Archive | April, 2011

Social media and live events: Tips from the Royal Wedding

From the old blog.

According to Wikipedia, back in 1981, approximately 750 million people watched Princess Diana’s wedding on television. This Friday, when Prince William and Kate Middleton marry, the television audience is anticipated to be closer to two billion. While I’m likely to be included in those 2011 statistics, I’m much more interested in how the wedding preparations are shaping up on social media – and how the use of these tools can be adapted by those running live events on a smaller scale.

Royal Wedding Facebook event

Create a Facebook event

It’s really easy to create an event on Facebook – either using your personal profile or your Facebook page – and it’s a great way to bring together potential event attendees. The event wall can become a place for updates and photos of the venue, as well as a networking space for guests. If it’s an open event (such as watching the Royal Wedding on television), then information about the event can spread virally, as those ‘attending’ invite their own Facebook friends.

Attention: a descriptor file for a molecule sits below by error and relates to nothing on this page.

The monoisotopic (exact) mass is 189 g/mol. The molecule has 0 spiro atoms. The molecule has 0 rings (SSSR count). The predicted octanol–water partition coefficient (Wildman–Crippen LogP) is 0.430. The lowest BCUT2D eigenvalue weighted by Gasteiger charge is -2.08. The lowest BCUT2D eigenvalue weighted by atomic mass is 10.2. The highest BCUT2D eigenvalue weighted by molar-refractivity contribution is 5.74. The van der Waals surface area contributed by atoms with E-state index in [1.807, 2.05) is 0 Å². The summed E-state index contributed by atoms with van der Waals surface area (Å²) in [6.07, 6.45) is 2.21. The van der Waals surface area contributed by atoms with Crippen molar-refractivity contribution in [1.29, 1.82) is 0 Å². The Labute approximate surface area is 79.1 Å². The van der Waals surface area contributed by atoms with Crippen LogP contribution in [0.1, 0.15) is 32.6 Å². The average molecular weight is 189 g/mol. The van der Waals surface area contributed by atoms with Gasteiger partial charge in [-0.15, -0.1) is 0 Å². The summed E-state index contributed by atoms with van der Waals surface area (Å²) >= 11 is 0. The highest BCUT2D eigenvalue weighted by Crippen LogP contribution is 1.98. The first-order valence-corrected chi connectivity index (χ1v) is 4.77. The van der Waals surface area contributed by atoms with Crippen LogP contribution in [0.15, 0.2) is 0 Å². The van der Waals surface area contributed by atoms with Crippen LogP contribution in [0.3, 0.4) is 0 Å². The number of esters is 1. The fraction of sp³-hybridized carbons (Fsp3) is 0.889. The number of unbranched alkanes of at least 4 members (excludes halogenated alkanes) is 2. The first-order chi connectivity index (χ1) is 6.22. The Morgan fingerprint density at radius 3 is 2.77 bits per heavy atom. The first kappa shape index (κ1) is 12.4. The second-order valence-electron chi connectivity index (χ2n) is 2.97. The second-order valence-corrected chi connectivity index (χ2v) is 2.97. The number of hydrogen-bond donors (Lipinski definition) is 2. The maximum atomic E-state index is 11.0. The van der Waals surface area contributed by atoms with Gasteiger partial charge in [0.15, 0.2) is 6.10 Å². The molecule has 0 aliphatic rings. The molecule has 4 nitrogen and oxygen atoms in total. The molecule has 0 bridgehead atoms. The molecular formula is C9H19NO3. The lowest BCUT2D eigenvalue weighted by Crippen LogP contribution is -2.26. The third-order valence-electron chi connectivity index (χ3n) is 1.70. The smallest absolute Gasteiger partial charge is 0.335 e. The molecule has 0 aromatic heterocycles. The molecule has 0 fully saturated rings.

The official Facebook event for the Royal Wedding was created by the British Monarchy page. As of this morning, the page had 357, 843 likes. The number of event attendees wasn’t available.

Have a hashtag

Hashtags are a way of filtering information relating to a particular event on Twitter. Clarence House, the official Twitter feed of the Royal Wedding, is predominently using the tag #rw2011.

Of course, you have no control over how the internet population uses your hashtag, but by defining it yourself, choosing something that’s not immediately obvious and getting the word (hashtag) out to attendees, you can attempt to bring together discussion that is specific to your event.

This is not only useful during the event itself (as a way to get realtime feedback), but also during the planning stages. Could potential attendees could use the hashtag to tweet in questions to your conference speakers? Could they use it to identify other attendees and start networking before the event begins? Check out this blog post from Blue State Digital for more tips on using Twitter at a live event.

Consider video